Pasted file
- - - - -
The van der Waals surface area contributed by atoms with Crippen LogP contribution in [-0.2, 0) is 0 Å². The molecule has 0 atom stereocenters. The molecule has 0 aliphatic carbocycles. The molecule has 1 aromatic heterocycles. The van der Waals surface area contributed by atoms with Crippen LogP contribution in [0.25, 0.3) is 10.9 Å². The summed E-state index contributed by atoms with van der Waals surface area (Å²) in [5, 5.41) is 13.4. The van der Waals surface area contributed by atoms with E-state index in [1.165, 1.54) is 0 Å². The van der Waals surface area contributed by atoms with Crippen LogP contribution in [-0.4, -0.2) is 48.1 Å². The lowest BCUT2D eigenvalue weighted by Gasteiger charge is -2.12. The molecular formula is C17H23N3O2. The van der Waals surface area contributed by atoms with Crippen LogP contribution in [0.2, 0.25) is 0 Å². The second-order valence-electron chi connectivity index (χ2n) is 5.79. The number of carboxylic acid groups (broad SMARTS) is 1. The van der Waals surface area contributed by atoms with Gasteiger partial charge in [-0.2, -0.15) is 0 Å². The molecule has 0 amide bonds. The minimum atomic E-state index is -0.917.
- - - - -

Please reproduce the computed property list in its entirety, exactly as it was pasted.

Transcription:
The van der Waals surface area contributed by atoms with Crippen LogP contribution in [-0.2, 0) is 0 Å². The molecule has 0 atom stereocenters. The molecule has 0 aliphatic carbocycles. The molecule has 1 aromatic heterocycles. The van der Waals surface area contributed by atoms with Crippen LogP contribution in [0.25, 0.3) is 10.9 Å². The summed E-state index contributed by atoms with van der Waals surface area (Å²) in [5, 5.41) is 13.4. The van der Waals surface area contributed by atoms with E-state index in [1.165, 1.54) is 0 Å². The van der Waals surface area contributed by atoms with Crippen LogP contribution in [-0.4, -0.2) is 48.1 Å². The lowest BCUT2D eigenvalue weighted by Gasteiger charge is -2.12. The molecular formula is C17H23N3O2. The van der Waals surface area contributed by atoms with Crippen LogP contribution in [0.2, 0.25) is 0 Å². The second-order valence-electron chi connectivity index (χ2n) is 5.79. The number of carboxylic acid groups (broad SMARTS) is 1. The van der Waals surface area contributed by atoms with Gasteiger partial charge in [-0.2, -0.15) is 0 Å². The molecule has 0 amide bonds. The minimum atomic E-state index is -0.917.